High blood concentrations of homocysteine (Hcy), an important intermediary in the metabolism of methionine and cysteine, are another potential inflammatory factor. Hcy induces the production of several proinflammatory cytokines, and at the same time, in endothelial cells, high levels of Hcy induce the oxidative inactivation of nitric oxide with the collaboration of several ROS. Furthermore, Hcy plays an important role in the conservation of intracellular glutathione pools and then in oxidative stress conditions. A full MTHFR expression and activity are strictly necessary for the proper recycle of Hcy. Its reduced gene expression could lead to mental disorders, developmental delays, cardiovascular diseases, and cancer [49]. The increased MTHFR gene expression () observed in this pilot study after HNT could reinforce the antioxidant effect of hazelnut consumption (Figure 2). In fact, if MTHFR gene is upregulated, we can speculate a reduction of ROS production and inflammation.

Ordinary nut consumption, maybe due to the polyphenol content, is associated with beneficial effects on blood pressure [47]. High blood pressure is one of the risk factors associated with oxidative stress and inflammation. Usually, increased levels of vascular ACE, the key regulator of the renin-angiotensin system and kallikrein-kinin system, are associated with increased blood pressure [50]; however, evidences have been reported between ACE gene expression and hypertensive condition [51]. In our study, hazelnut consumption leads to an increase of ACE gene expression () (Figure 2), but not to a significant change in SBP or DBP (), strengthening the observation of Mohammadifard N. et al. that maybe only mixed nut and pistachio consumption could be associated with better blood pressure outcomes [52].

5. Conclusions

In conclusion, the reasons why nuts do not determine weight gain are various, like satiety induction, energy expenditure, thermogenesis increase, and the low nutrient bioavailability. According to emerging evidences, hazelnut antioxidant capacity could be another reason. Although this pilot study was not without limitations, as the lack of biochemical analysis, serum protein levels of investigated genes, antioxidant markers, and the limited sample size, our results suggest that an ordinary consumption of small amount of hazelnuts could be a nutritional treatment for all chronic degenerative diseases underlying oxidative stress and inflammation reinforcing the WHO recommendation. Furthermore, the lack of weight gain and, more importantly, the lack of fat mass gain with the hazelnut consumption, which is still considered a high-calorie food, could represent an encouragement for the inclusion of this food not only in the anti-inflammatory dietary patterns but also in all weight loss diets. Our data should be confirmed on a larger number of subjects, with a prospective long-term controlled trial.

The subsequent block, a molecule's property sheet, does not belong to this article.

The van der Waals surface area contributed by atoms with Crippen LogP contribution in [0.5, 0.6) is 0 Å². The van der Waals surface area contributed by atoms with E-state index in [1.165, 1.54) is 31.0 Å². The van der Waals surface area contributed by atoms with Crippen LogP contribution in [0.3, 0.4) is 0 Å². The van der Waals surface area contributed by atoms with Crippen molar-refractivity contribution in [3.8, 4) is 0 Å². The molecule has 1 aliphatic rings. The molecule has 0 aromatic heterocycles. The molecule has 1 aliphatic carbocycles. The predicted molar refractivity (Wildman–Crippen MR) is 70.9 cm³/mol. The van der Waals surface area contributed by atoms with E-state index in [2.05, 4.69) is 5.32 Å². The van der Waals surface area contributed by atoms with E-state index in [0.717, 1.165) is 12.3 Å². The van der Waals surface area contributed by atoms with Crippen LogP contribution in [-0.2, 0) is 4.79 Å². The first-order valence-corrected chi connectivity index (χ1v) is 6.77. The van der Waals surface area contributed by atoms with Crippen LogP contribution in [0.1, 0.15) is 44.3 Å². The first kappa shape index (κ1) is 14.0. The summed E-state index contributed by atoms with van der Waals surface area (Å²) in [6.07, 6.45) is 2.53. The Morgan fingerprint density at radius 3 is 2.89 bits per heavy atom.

Abbreviations

ABFat:Android body fat
ACE:Angiotensin I-converting enzyme
ARE:Antioxidant response element
APOE:Apolipoprotein E
ASMMI:Appendicular skeletal muscle mass index
BMI:Body mass index
BMC:Bone mineral content
CAT:Catalase
CCL5:Copper chaperone for superoxide dismutase
DBP:Diastolic blood pressure
DXA:Dual energy X-ray absorptiometry
FC:Fold change
GBFat:Gynoid body fat
GPX1, GPX2:Glutathione peroxidases 1 and 2
GSR:Glutathione reductase
HNT:Hazelnut treatment
HSPA1A:Heat shock protein 1A
Hcy:Homocysteine
IFG2R:Insulin-like growth factor 2 receptor
IL-17D:Interleukin-17D
IL-1β:Interleukin-1β
IL-6:Interleukin-6
IL-8:Interleukin-8
IL6R:Interleukin 6 receptor
KRT1:Keratin
MIF:Macrophage migration inhibitory factor
MBL:Mannose-binding lectin (protein C) 2 soluble
MTHFR:Methylenetetrahydrofolate reductase
MUFAs:Monounsaturated fatty acids
NFKB1:Nuclear factor of kappa light polypeptide gene enhancer in B-cell 1
PPARγ:Peroxisome proliferator-activated receptor gamma
PUFAs:Polyunsaturated fatty acids
ROS:Reactive oxygen species
SOD1:Superoxide dismutase 1
SBP:Systolic blood pressure
TXNRD1:Thioredoxin reductase 1
TBFat:Total body fat
TBLean:Total body lean
TNF-α:Tumor necrosis factor-α
USF1:Upstream transcription factor 1
VAT:Visceral adiposity tissue
VDR:Vitamin D receptor
WAT:White adipose tissue
WHO:World Health Organization.

Data Availability

The data used to support the findings of this study are available from the corresponding author upon request.

Disclosure

The funding sponsors had no role in the design of the study; in the collection, analyses, or interpretation of data; in the writing of the manuscript; and in the decision to publish the results.

Conflicts of Interest

The authors declare no conflict of interest.

Authors’ Contributions

LDR designed the study. SG, SB, LA, VA, MM, AC, IJ, and IC acquired the data. LDR and GC analyzed and interpreted the data. LDR and GC drafted the work and substantively revised it. SG had the primary responsibility of the study. All authors read and approved the submitted and final version of the manuscript. All authors agree to be personally accountable for the author’s own contributions and for ensuring that questions related to the accuracy or integrity of any part of the work, even ones in which the author was not personally involved, are appropriately investigated, resolved, and documented in the literature. Laura Di Renzo and Giorgia Cioccoloni contributed equally to this work.

Acknowledgments

We are indebted to all the subjects who volunteered in the study. We also thank the entire medical team from the Section of Clinical Nutrition and Nutrigenomic, University of Rome Tor Vergata, for their technical assistance in conducting the clinical aspects of this study.

Supplementary Materials

Graphical Abstract: effects of 6 weeks of hazelnut administration on body composition and gene expression. Effects of hazelnut administration on body composition and gene expression of 7 genes belonging to the oxidative stress and the related involved pathway. Superoxide dismutase 1 (SOD1), catalase (CAT), macrophage migration inhibitory factor (MIF), peroxisome proliferator-activated receptor gamma (PPARγ), vitamin D receptor (VDR), methylenetetrahydrofolate reductase (MTHFR), angiotensin I-converting enzyme (ACE), interleukin-10 (IL10), RAS, M1 and M2 macrophages, nuclear factor- (erythroid-derived 2) like 2 (Nrf2), and antioxidant response element (ARE). (Supplementary Materials)